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Rise in number of children having MMR jab

Latest figures show another increase in the number of children in England having the Measles, Mumps and Rubella vaccination — but take-up higher in Scotland, Wales and Northern Ireland
WebMD UK Health News
Medically Reviewed by Dr Sheena Meredith

30th November 2010 - The percentage of children in England who have had the Measles, Mumps and Rubella (MMR) vaccination rose during 2009-10 compared with the previous year, official figures show. However, the numbers are lower than in other parts of the UK.

The number of children having the MMR jab fell to a low of 79.9 in 2003-4 after a health scare which called into question the safety of the triple vaccine. Dr Andrew Wakefield’s suggestion of a link between the MMR vaccine and autism prompted some parents to refuse to have their children vaccinated or opt for single vaccines. Earlier this year Dr Wakefield was accused of serious professional misconduct by the General Medical Council and subsequently struck off.

By 2008-9 the percentage of children having the MMR jab by their second birthday had risen to 84.9%. The latest figures released by the NHS Information Centre show a further increase to 88.2%.

Below World Health Organisation target

Tim Straughan, NHS Information Centre Chief Executive, says in a statement: “Following the low in MMR vaccinations among children in England six years ago, the percentage of children now receiving this vaccine is continuing to climb, although it is still short of the World Health Organisation target of more than 95 per cent.”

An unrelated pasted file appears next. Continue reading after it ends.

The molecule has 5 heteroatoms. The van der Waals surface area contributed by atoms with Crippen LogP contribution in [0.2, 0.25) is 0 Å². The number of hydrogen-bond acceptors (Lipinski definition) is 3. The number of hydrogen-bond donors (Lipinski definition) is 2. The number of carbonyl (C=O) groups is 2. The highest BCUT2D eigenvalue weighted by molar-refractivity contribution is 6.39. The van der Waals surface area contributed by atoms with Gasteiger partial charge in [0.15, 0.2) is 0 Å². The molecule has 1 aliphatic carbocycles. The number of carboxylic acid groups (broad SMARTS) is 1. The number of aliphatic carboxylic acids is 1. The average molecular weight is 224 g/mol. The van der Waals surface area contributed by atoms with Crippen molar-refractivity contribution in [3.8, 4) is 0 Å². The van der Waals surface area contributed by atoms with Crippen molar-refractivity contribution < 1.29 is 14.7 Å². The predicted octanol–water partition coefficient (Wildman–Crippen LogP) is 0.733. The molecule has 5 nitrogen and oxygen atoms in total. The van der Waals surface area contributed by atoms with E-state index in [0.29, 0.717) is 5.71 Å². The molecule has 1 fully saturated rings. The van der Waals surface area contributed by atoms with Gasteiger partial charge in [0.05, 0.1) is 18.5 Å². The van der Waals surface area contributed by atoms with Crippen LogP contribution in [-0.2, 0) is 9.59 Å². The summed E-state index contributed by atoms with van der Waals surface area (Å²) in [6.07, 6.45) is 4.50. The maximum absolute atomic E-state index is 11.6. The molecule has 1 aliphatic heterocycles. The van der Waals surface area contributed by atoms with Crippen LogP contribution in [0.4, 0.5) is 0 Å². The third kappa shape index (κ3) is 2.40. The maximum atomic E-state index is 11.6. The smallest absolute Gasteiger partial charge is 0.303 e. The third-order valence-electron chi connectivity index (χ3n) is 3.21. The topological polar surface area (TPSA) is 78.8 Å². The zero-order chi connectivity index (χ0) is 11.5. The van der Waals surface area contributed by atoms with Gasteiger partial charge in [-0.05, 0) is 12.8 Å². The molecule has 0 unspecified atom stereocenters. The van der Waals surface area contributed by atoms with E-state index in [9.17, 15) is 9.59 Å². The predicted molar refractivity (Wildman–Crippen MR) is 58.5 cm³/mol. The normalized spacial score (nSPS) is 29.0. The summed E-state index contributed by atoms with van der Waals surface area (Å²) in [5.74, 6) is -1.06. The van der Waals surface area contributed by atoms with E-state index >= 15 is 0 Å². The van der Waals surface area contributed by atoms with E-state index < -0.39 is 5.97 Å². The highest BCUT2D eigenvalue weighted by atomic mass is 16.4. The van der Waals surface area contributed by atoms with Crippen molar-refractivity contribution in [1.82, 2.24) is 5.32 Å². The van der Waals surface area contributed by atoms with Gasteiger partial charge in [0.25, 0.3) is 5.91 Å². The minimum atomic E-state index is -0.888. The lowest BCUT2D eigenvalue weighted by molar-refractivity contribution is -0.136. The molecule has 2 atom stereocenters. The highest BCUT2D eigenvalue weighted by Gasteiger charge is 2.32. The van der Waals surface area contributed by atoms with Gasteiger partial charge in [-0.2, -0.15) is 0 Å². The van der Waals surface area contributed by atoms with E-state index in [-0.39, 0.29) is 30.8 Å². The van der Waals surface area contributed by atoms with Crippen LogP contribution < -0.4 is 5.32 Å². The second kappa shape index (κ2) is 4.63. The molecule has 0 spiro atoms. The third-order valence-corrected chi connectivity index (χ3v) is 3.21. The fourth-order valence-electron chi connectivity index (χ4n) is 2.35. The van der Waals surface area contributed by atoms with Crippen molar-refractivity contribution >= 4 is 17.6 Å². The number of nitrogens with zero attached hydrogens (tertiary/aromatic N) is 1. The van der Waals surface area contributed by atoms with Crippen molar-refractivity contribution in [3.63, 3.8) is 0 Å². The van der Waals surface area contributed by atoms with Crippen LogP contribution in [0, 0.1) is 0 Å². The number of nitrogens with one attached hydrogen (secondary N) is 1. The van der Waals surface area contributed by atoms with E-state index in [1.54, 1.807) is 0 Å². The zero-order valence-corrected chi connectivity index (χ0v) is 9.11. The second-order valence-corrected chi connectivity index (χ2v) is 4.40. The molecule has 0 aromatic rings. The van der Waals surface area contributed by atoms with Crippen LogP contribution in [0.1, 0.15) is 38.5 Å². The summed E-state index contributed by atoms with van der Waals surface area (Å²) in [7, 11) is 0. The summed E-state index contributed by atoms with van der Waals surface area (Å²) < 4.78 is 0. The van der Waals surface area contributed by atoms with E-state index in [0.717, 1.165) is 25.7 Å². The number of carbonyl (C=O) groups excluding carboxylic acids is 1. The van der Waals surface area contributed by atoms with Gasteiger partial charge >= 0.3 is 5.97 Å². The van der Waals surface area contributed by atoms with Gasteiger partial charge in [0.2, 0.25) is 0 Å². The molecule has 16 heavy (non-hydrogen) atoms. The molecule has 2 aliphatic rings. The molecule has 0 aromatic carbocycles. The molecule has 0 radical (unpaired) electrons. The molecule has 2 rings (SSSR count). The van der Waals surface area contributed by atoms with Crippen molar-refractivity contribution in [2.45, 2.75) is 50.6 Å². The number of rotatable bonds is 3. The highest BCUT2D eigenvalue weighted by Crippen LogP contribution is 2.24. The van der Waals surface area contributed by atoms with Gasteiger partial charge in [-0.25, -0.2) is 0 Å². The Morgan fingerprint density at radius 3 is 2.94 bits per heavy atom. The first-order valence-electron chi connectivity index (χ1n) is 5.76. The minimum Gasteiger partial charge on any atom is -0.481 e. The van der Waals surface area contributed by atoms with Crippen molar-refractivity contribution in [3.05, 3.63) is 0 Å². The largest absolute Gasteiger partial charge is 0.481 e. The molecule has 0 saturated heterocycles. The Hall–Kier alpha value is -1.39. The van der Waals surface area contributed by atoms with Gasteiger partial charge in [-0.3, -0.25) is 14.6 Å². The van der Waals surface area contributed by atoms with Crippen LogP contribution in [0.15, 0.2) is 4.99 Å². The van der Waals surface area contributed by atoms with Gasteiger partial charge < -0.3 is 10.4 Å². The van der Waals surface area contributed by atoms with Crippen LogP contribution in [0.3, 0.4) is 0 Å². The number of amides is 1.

It also puts England at the bottom of the UK league table for MMR take-up behind:

  • Scotland (93.7%)
  • Wales (92.2%)
  • Northern Ireland (92.2%)

Across the English regions the highest percentage of children having the MMR vaccination was in South Central Strategic Health Authority at 91.4%. The lowest percentage was in London Strategic Health Authority where the figure was 81.9%.

The report, NHS Immunisation Statistics, England 2009-10, says that the latest increase may be down to a number of factors, including more reliable statistics and the initiation of an MMR catch-up campaign.

The report also charts increases in the number of children in England being vaccinated against other diseases.

Meningitis C

92.7% of children completed a primary immunisation course by their first birthday; a rise from 91.2% in 2008-9. This compares to 95.9% in Wales, 97% in Scotland and 97.5% in Northern Ireland.

Diphtheria, Tetanus, Polio, Pertussis and Haemophilus influenzae type b (DTaP/IPV/Hib)

95.3% of children reaching their second birthday had completed primary immunisation courses against DTaP/IPV/Hib. The NHS Information Centre report says this exceeds the 95% target set by the World Health Organisation for the first time since figures were gathered in 2006-7.

The figure for England compares with 97.5% for Wales, 98.4% in Scotland and 98.5% in Northern Ireland.

Pneumococcal Conjugate Vaccine (PCV)

92.9% of children aged 12 months had completed a primary course of PCV compared to 91.3% in 2008-9.

This compares to 96% in Wales, 97.2% in Scotland and 97.5% in Northern Ireland.

Reviewed on November 30, 2010

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